Tarot: The Empress Picture

The Empress is a creator, be it creation of life, of romance, of art or business. While the Magician is the primal spark, the idea made real, and the High Priestess is the one who gives the idea a form, the Empress is the womb where it gestates and grows till it is ready to be born. This is why her symbol is Venus, goddess of beautiful things as well as love. Even so, the Empress is more Demeter, goddess of abundance, then sensual Venus. She is the giver of Earthly gifts, yet at the same time, she can, in anger withhold, as Demeter did when her daughter, Persephone, was kidnapped. In fury and grief, she kept the Earth barren till her child was returned to her.

The Empress has had a rather uneventful five centuries. Waite and other occultists are responsible for the starry crown, the emblem of Venus, the waterfall, and the vegetation and wildlife. The Hermitage informs us that in historical decks the Empress sits on a throne, almost always holding a shield or orb in one hand and a scepter in the other. The shield typically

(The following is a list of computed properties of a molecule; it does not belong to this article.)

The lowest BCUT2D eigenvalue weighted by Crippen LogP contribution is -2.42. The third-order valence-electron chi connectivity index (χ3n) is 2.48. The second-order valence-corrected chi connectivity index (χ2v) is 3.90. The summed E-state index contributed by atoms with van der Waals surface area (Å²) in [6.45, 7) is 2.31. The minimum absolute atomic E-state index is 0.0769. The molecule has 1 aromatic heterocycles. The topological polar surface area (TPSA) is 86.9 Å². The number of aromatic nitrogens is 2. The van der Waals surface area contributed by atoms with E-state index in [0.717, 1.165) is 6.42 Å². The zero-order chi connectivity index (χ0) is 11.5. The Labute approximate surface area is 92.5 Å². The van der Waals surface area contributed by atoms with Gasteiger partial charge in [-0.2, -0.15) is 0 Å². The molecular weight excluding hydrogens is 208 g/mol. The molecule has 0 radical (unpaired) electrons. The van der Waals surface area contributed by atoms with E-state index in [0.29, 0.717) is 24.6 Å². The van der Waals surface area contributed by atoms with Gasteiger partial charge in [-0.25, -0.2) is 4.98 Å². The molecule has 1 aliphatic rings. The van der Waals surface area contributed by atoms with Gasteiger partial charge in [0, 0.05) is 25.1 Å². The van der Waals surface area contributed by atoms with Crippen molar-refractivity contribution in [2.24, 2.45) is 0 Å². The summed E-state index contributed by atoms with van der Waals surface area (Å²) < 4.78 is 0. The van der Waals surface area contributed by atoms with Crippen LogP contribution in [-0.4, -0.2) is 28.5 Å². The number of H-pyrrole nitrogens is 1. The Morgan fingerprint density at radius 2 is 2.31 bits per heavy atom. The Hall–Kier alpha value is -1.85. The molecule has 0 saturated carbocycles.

bears an eagle as the heraldic emblem of the Holy Roman Empire.

The Empress may also represent the Object of Desire. Most obviously, the love of the beloved, the love and approval of parents, especially (but not solely) mothers. While this may be healthy, over attachment to the object (or to the idea of the object) can be a danger sign.

If the Empress is the Object of Desire, the Hanged Man (or a Hanged Man substitute from the Minor Arcana) is the one who desires. This can inspire Great Works, or trap the Querant in pathology. Attachment can lead to death, metaphorically or otherwise. When The Empress kills (again, metaphorically or otherwise), it is usually by consuming, suffocating, or poisoning.

My own imagery stems from a fleeting reference to Chinese mythology gained from my model for this card. The interpretation here is much closer to my intuitions on this card.

Guanyin (Quan Yin) is the bodhisattva of compassion as venerated by East Asian Buddhists, usually as a female. She is also known as the Chinese Bodhisattva of Compassion. The name Guanyin is short for Guanshi'yin) which means "Observing the Sounds (or Cries) of the World".

It is generally accepted that Guanyin originated as the Sanskrit Avalokiteśvara, (which is her male form). Commonly known in the West as the Goddess of Mercy, Guanyin is also revered by Chinese Taoists as an Immortal.

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Tarot: The Empress
Blargharath 10-6-09